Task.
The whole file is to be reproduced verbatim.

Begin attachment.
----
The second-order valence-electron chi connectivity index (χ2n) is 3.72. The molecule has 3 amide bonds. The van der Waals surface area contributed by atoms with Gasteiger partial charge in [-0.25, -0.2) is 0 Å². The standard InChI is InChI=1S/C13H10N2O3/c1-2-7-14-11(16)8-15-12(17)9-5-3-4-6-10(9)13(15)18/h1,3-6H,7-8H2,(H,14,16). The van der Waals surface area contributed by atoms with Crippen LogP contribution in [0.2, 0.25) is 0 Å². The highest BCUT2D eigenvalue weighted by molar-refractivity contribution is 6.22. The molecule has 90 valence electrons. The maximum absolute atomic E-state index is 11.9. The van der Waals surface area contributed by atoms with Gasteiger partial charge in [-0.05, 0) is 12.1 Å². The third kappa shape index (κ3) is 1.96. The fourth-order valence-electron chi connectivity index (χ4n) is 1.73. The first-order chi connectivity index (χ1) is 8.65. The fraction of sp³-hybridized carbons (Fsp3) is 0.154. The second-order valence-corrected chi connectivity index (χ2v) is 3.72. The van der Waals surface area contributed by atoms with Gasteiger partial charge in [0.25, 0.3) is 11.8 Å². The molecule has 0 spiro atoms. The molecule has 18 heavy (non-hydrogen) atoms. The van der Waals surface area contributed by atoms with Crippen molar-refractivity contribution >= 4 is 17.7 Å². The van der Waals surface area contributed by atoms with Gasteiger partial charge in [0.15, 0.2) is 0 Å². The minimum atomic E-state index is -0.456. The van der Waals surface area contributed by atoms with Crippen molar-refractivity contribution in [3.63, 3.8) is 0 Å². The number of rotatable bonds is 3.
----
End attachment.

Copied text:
The second-order valence-electron chi connectivity index (χ2n) is 3.72. The molecule has 3 amide bonds. The van der Waals surface area contributed by atoms with Gasteiger partial charge in [-0.25, -0.2) is 0 Å². The standard InChI is InChI=1S/C13H10N2O3/c1-2-7-14-11(16)8-15-12(17)9-5-3-4-6-10(9)13(15)18/h1,3-6H,7-8H2,(H,14,16). The van der Waals surface area contributed by atoms with Crippen LogP contribution in [0.2, 0.25) is 0 Å². The highest BCUT2D eigenvalue weighted by molar-refractivity contribution is 6.22. The molecule has 90 valence electrons. The maximum absolute atomic E-state index is 11.9. The van der Waals surface area contributed by atoms with Gasteiger partial charge in [-0.05, 0) is 12.1 Å². The third kappa shape index (κ3) is 1.96. The fourth-order valence-electron chi connectivity index (χ4n) is 1.73. The first-order chi connectivity index (χ1) is 8.65. The fraction of sp³-hybridized carbons (Fsp3) is 0.154. The second-order valence-corrected chi connectivity index (χ2v) is 3.72. The van der Waals surface area contributed by atoms with Gasteiger partial charge in [0.25, 0.3) is 11.8 Å². The molecule has 0 spiro atoms. The molecule has 18 heavy (non-hydrogen) atoms. The van der Waals surface area contributed by atoms with Crippen molar-refractivity contribution >= 4 is 17.7 Å². The van der Waals surface area contributed by atoms with Gasteiger partial charge in [0.15, 0.2) is 0 Å². The minimum atomic E-state index is -0.456. The van der Waals surface area contributed by atoms with Crippen molar-refractivity contribution in [3.63, 3.8) is 0 Å². The number of rotatable bonds is 3.